# All literals implied by a set of horn clauses

What is the name of this problem: given a set of Horn clauses (in fact just definite clauses and facts), find the set of literals which can be deduced from it. E.g. given $\{a, a \Rightarrow b, b \wedge c \Rightarrow d\}$, output $\{a, b\}$.

• I omit goal clauses because they never change the output.
– Max
Sep 21, 2013 at 9:03
• It's called finding a minimal model of a set of Horn clauses. (Or "the", because there's only one.) Sep 21, 2013 at 19:51
• or it can be seen as the backbone of the formula Sep 22, 2013 at 23:29
– Max
Oct 30, 2013 at 18:42

It's called finding a minimal model of a Horn formula.

This model is unique because the intersection of two models of a Horn formula is itself a model. In fact, [Horn, On sentences which are true of direct unions of algebras, 1951] proved the following: A boolean function can be expressed as a conjunction of Horn clauses if and only if its set of models is closed under intersection.

It's finding a closure of a set of formulae. In abstract logic, it's what a Tarskian consequence operator does: $Cn(\Gamma)=\{\varphi : \Gamma \vdash \varphi \}$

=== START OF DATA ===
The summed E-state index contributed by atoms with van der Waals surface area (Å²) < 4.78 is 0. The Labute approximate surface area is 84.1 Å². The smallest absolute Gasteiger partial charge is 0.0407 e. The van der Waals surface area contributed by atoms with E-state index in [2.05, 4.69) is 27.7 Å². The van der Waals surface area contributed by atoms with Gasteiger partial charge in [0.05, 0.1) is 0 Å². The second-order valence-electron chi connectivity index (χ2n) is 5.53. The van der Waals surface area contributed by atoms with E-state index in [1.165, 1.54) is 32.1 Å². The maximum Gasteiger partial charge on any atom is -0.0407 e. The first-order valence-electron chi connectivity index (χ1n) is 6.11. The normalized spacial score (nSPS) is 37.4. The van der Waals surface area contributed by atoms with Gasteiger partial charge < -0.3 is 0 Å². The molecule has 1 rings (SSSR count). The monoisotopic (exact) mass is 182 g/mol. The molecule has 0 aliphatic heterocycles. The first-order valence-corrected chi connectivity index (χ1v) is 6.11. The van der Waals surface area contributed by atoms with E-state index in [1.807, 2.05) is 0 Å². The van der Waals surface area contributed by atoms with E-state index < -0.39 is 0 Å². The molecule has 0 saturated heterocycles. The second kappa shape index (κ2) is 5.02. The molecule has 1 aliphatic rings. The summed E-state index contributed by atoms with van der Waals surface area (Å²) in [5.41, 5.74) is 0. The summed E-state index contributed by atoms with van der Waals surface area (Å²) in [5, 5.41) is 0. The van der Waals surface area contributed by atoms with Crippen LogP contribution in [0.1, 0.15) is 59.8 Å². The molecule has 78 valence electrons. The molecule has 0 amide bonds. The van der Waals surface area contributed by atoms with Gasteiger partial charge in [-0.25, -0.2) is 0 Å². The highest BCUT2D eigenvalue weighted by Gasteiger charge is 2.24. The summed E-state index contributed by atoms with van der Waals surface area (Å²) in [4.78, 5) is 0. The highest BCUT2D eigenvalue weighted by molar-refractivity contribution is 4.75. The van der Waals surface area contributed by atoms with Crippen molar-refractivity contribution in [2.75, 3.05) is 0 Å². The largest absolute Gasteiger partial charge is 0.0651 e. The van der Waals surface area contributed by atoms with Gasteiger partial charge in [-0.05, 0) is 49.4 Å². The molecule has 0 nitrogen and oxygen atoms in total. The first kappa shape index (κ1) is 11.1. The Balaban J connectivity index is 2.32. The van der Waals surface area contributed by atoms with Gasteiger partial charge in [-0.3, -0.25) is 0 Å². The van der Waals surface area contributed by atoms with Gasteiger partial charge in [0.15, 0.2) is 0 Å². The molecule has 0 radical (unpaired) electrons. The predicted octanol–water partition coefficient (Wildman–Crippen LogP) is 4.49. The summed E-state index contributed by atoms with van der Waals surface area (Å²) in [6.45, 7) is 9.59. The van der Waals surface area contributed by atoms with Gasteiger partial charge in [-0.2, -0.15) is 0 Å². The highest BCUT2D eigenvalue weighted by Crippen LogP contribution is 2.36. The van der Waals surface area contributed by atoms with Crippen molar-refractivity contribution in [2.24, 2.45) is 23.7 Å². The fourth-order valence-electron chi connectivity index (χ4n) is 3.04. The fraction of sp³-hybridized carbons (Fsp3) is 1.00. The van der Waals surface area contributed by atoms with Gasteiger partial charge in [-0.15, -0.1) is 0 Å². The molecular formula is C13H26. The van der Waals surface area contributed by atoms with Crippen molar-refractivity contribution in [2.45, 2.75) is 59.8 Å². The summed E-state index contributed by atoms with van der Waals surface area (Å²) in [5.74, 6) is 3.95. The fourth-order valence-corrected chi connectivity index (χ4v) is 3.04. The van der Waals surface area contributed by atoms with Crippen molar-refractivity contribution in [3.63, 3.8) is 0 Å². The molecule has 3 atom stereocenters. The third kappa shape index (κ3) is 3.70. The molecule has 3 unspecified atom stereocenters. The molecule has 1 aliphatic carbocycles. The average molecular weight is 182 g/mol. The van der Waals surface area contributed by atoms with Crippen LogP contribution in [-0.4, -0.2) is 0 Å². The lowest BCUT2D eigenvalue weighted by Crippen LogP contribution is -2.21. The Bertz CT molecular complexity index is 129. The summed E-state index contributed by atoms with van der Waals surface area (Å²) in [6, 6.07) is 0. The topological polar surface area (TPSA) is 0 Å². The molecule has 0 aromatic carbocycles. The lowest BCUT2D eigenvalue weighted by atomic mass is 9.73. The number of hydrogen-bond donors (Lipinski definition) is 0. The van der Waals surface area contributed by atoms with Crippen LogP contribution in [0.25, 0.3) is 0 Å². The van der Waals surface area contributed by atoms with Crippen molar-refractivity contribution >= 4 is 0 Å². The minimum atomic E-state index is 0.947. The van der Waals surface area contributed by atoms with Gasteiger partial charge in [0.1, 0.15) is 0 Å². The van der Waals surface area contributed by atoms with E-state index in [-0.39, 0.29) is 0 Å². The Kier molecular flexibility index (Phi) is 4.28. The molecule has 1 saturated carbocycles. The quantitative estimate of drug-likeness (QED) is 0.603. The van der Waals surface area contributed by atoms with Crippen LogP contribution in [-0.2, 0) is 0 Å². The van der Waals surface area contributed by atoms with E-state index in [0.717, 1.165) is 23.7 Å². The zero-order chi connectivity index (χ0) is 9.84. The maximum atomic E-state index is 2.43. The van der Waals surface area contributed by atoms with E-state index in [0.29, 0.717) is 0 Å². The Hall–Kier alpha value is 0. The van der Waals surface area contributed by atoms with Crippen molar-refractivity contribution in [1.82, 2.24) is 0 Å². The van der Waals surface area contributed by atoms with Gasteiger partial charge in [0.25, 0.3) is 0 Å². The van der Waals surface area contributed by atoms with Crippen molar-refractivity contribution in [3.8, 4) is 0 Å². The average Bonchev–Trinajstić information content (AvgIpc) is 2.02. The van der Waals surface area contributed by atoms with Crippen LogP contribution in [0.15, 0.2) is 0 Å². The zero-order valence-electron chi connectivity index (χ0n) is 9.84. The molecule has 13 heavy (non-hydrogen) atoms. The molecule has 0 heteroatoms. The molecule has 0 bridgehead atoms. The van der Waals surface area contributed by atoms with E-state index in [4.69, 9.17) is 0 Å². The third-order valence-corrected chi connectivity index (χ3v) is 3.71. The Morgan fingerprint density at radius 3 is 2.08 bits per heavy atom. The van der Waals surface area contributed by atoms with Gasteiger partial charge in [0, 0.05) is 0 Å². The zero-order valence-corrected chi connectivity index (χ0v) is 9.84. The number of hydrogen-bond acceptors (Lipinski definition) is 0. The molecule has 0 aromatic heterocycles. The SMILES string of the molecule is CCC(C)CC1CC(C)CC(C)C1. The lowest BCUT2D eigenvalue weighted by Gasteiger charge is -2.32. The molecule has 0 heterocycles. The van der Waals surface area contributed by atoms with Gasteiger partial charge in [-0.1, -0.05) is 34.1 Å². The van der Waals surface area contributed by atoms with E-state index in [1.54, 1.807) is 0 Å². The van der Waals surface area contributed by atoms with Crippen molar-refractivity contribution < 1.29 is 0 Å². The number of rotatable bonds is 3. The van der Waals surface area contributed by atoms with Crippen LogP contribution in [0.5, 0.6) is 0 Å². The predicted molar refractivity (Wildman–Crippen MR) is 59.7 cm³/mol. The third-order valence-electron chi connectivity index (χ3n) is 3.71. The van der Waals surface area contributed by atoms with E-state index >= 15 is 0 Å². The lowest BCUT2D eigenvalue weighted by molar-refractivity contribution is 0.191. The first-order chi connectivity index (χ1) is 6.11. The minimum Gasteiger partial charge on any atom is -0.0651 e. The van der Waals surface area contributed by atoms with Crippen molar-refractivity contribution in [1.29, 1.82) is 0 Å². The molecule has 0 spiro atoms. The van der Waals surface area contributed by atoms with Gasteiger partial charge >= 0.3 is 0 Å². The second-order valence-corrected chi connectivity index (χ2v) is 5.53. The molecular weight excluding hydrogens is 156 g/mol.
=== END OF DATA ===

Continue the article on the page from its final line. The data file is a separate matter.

• The question asked for the literals, the closure under the consequence operator includes Boolean combinations of literals (for the given example it includes $d\vee b$). Sep 29, 2013 at 1:34
• It's trivial to obtain the subset of literals from $Cn(\Gamma)$. Sep 30, 2013 at 21:09
• That's true, but it does demonstrate that the name of this concept is not the closure.
– Max
Oct 30, 2013 at 18:41
• @Max Right. The appropriate name is "finding a model that satisfies the formulae" (as suggested above). Oct 30, 2013 at 18:51
• @Atamiri, In addition to a different name, there are differences in terms of complexity, decidability etc. when you start considering these problems for richer logics, so it's not useful to think of it in terms of closure. Nov 7, 2013 at 9:31